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Whiplash claims down?

By on Jul 8, 2016 | 1 comment

The mysterious issue of the disappearing (according to the Association of Personal Injury Lawyers) whiplash claims merits some further analysis.

On-line information quotes the number of whiplash claims in 2010/11 as being 571,111.  That year there were 790,999 overall motor claims.  The number of non-whiplash claims was therefore 219,888 (790,999 less 571,111).

If (according to APIL) the total number of whiplash claims has dropped by 41% in 2015/16 it must mean whiplash claims were down to, about, 336,955 (59% of 571,111).  The overall number of motor claims that year was 770,791.  That would leave a balance of (about) 433,846 (770,791 less 336,955) non-whiplash claims.

That is almost a doubling (from 219,888 to 433,846) of non-whiplash injuries during a period where overall claim numbers were basically unchanged.

That is bunkum.  Nothing could explain such a dramatic change in the nature of injuries suffered in RTAs during such a relatively brief period of time (with no significant changes in car design, seatbelt use, road congestion, etc.)

(Government figures give the number of pedal cyclist casualties reported to the police (not claims) as a result of road accidents in 2014 as 21,287.  Even allowing for a very major increase in the number of cyclists since 2010/11, with a corresponding increase in casualties, and allowing for the fact the number of claims may be higher than the number of accidents reported to the police, an increase in cycling injuries does not seem to be a remotely plausible explanation for the massive increase in non-whiplash claims.)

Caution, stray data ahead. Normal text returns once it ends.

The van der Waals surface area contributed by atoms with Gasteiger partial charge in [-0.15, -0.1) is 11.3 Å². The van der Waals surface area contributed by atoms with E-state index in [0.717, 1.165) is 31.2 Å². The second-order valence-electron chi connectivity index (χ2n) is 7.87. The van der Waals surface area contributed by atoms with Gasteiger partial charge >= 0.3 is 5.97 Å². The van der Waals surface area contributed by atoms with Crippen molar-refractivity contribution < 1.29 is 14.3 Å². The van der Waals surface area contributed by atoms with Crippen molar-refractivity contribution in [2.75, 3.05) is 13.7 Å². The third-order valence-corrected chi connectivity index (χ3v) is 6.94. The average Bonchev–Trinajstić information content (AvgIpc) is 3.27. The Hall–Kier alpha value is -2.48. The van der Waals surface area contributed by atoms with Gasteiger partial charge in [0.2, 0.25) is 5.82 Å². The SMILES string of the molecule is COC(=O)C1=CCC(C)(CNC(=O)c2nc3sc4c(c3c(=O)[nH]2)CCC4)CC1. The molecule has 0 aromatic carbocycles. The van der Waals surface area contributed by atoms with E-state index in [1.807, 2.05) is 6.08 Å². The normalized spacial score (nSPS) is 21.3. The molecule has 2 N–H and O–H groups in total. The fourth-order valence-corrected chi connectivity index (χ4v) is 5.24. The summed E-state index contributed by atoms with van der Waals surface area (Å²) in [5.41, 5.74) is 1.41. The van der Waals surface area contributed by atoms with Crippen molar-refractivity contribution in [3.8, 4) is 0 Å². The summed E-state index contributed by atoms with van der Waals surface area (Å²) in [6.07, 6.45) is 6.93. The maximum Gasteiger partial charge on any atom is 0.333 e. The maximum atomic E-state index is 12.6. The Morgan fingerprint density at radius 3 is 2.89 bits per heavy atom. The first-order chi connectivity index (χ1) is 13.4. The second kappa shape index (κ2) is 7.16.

So, where have the whiplash claims gone and what type of injuries have massively increased at exactly the same time?  If this is a genuine change, personal injury lawyers must have noticed something significant happening over the past few years.  But what?

In the absence of anything more plausible being advanced, I am sticking to my theory that there has been no significant reduction in whiplash injuries but simply the result of some (probably dubious) reclassification of injuries suffered.

    1 Comment

  1. I agreed that further investigation is necessary to ascertain a number of the effects of the changes bought in since April 2013 not least of which is an analysis of the types of claims being brought and injuries claimed to see if the changes so far have in fact had any impact and if so what this has been. There also needs to an analysis of the effect of the changes on the bringing of fraudulent claims.
    In addition there needs to be an analysis of the effect of any changes identified on the cost of insurance both now and the trend for the future.
    Unfortunately this is information on the whole that the insurance industry hold and where such analysis could be undertaken more easily but they do not appear to be willing to share that information or data openly with APIL as their agenda is very different from APIL’s.
    Yes there are a lot of assumptions being made, including from your good self, but it is unlikely we are going to get much more concrete information or data until the insurance industry decide to be more open and transparent with the data they hold and make this more accessible to APIL and other interested organisations who wish to look into this issue.
    Sad but true.

    Dawn Slow

    8th July 2016

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